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‘Emotional support’ dog quarantined after biting toddler at airport

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2018-04-25 10_02_56-'Emotional support' dog quarantined after biting toddler at airport.png

Bay County officials said they had no choice under state law but to put the terrier under a 10-day quarantine to monitor it for signs of rabies.

PANAMA CITY — Bay County officials have released a dog from the county’s animal shelter after it reportedly bit a toddler this weekend at Northwest Florida Beaches International Airport.

The incident began Saturday when a terrier bit a toddler, causing what a responding firefighter described as “punctures to the top of the hand and a laceration on the bottom that might require stitches.”

The dog’s owner, Amy Foirello of Amherst, N.Y., had been waiting to board a Southwest Airlines flight to New York for cancer treatments when the Yorkshire terrier, which she said is an “emotional support” dog, bit the child. Foirello and her family said the child had provoked the dog, though an independent witness said the dog had not been touched.

“Numerous accounts by other passengers witnessed the child’s uncontrolled behavior prior to this and wanted to give written statements that the dog was not aggressive,” Leslie Templin Richards, Foirello’s sister, wrote in an email to Animal Control. “He only responded to the surprise of his tail being pulled. Bay County Animal Control refused to take the statements.”

By the time Bay County Animal Control officer S. Lewis arrived, the toddler’s family had taken its flight, but Foirello and the dog, Jax, still were in line awaiting their Southwest Airlines flight.

“She became hysterical and picked up her dog and said, ‘You’re not taking my dog,’” Lewis wrote in a report. Lewis also stated Foirello couldn’t produce proof that the dog had had its rabies shots.

Bay County officials said without that proof, they had no choice under state law but to put the terrier under a 10-day quarantine.

“From what I understand, the dog may have been an emotional support dog, which does not stop us from having to comply with the rabies quarantine since they could not provide proof of rabies shots,” Don Murray, Bay County’s General Services director, wrote in an email. “This was an emotional scene that took place in front of the airline staff and onlookers.”

The scene also involved Foirello’s father, Joe Templin, who Lewis wrote “became loud to the point that he was obstructing my work,” and a call from Templin’s lawyer.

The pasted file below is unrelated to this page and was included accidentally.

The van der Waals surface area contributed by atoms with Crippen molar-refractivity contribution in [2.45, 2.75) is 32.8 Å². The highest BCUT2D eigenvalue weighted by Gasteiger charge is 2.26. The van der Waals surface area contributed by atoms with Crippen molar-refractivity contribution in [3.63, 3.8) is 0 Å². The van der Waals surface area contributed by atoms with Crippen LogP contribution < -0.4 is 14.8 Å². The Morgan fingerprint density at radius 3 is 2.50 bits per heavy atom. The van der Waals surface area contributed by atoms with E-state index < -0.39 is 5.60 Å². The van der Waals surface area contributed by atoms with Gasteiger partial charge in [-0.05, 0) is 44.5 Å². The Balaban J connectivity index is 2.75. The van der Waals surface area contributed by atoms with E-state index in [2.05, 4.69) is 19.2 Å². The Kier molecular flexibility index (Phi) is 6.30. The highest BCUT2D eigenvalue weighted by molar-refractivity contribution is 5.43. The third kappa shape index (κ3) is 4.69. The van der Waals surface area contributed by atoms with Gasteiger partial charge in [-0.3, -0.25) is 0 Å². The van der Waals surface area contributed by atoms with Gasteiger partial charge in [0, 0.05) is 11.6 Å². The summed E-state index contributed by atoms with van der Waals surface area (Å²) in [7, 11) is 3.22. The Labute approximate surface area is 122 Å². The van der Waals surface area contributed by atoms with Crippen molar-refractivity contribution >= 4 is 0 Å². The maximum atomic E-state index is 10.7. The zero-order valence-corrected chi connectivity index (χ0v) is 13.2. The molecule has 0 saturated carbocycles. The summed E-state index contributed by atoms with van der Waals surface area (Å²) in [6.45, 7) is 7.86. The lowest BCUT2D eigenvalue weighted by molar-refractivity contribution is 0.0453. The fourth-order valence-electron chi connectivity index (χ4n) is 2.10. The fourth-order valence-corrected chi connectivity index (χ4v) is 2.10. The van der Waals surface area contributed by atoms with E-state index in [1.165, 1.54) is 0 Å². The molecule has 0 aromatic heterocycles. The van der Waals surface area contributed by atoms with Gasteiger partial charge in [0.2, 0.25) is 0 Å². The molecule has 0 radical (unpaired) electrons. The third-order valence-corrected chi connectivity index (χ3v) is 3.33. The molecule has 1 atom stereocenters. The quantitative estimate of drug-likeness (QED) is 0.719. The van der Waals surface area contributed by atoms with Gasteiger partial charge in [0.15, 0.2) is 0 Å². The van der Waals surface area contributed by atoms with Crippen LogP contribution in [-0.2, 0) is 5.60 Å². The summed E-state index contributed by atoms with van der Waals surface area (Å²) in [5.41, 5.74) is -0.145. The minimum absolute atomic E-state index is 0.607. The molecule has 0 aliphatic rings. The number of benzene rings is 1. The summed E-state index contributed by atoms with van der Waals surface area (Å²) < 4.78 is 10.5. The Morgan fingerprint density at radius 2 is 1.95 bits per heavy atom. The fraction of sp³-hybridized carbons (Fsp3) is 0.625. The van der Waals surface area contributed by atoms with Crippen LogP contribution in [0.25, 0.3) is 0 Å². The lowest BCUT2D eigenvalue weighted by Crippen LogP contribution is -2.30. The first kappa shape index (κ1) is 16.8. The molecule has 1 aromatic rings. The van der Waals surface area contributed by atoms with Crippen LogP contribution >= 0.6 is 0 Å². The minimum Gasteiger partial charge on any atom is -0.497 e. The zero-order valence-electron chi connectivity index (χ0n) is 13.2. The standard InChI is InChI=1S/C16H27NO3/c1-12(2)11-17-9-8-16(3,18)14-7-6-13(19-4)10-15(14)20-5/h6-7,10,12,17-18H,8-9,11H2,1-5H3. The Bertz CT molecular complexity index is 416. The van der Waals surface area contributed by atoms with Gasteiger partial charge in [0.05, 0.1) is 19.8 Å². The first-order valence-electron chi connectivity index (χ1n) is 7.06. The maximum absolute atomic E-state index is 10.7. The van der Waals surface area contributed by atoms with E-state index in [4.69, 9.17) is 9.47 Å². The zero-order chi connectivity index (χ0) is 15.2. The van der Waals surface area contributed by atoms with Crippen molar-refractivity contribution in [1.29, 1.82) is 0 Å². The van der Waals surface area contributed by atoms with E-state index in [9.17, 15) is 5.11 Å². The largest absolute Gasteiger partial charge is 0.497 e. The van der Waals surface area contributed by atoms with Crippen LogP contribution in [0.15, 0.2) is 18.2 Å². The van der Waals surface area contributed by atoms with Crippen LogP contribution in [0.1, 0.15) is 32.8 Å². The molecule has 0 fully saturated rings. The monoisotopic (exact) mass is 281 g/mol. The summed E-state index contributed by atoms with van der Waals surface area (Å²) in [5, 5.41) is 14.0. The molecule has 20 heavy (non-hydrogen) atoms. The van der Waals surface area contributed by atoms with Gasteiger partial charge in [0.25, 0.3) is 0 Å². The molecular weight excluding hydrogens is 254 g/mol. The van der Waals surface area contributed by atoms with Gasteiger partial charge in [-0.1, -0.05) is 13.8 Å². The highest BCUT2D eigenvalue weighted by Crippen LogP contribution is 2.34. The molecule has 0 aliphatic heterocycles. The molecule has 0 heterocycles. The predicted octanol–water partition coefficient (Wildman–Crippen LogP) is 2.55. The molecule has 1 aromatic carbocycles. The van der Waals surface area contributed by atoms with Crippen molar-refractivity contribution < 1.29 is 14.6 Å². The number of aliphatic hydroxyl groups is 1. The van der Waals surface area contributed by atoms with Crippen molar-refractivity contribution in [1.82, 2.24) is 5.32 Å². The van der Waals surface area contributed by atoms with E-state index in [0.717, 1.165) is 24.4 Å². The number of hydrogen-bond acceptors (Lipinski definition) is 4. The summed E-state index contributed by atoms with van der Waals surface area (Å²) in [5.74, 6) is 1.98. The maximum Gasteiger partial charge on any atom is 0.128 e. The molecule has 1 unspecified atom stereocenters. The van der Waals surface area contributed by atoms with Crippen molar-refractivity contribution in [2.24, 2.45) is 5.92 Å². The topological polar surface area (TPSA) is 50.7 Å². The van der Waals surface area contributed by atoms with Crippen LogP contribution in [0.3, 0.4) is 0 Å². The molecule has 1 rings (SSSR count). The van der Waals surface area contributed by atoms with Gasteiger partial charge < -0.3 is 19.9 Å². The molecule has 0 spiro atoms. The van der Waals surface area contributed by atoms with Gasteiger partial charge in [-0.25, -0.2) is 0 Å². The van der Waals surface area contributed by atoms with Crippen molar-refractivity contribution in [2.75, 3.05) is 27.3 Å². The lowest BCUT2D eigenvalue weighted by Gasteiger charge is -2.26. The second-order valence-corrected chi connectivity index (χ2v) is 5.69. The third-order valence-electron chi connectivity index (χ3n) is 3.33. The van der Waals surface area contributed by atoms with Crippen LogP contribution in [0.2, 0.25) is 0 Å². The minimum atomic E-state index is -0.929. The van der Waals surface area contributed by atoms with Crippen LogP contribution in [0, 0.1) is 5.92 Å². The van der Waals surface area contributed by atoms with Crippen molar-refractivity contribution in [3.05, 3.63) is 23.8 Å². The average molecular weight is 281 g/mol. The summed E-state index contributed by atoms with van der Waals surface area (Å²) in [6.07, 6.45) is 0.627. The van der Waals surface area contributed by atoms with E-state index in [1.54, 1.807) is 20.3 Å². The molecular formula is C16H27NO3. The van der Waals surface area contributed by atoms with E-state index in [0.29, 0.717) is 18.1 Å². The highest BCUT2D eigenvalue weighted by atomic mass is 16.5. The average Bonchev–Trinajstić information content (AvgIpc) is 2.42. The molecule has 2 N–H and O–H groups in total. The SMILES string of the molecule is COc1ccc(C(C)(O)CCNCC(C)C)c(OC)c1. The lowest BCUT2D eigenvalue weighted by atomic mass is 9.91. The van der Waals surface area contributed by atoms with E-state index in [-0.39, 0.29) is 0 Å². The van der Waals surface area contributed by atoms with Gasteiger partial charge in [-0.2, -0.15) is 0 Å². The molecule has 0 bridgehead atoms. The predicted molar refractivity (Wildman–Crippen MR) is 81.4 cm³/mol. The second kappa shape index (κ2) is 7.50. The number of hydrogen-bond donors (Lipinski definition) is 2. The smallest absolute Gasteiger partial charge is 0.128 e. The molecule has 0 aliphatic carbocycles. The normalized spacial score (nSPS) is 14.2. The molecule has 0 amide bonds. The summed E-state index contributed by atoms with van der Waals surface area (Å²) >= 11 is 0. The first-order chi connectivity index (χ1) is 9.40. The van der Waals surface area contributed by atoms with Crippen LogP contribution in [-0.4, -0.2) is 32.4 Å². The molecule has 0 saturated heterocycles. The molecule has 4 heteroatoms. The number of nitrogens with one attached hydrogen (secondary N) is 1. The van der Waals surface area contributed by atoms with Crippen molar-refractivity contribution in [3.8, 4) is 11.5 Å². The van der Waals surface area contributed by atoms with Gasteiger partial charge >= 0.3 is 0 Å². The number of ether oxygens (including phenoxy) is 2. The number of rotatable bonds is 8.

Michael Templin, an environmental health specialist for the Bay County Health Department who is not related to the family, said state law requires that dogs or cats be held for 10 days after biting someone so that health officials can watch the animal to see if it shows any neurological signs of rabies.

After a vaccination report was presented to Animal Control on Sunday, the dog was released to Joe Templin, who lives in Panama City Beach. However, the dog still cannot leave the state until the quarantine period is over, according to state law.

Letha Gorman, Joe Templin’s attorney, said Tuesday the family is considering taking legal action against Bay County for taking a service animal away from its owner. She said Foirello is dealing with cancer and has been worried about whether the dog has been receiving its proper medication.

According to a physician’s letter included the incident reports, the woman needs the dog for “emotional support.” Gorman said Southwest Airlines classifies the dog as a “service animal,” and Animal Control should have as well.

“What the ADA (Americans with Disabilities Act) is saying is that a service dog is defined now to include those used for emotional therapy and comfort for people with physical illnesses,” Gorman said Tuesday.

However, state law says a “service animal” is one that is trained to perform tasks for an individual with a disability. In his report, Lewis disagrees with the “service animal” designation for this dog.

“The crime-deterrent effect of an animal’s presence and the provision of emotional support, well-being, comfort, or companionship do not constitute work or tasks for purposes of this definition,” Lewis noted in the report.

Gorman said now that it has proof of the rabies vaccination, the county should release the dog back to its owner in New York, instead of making it stay in Florida another week until the quarantine ends.

Murray said his agency would ensure the dog serves out its quarantine.

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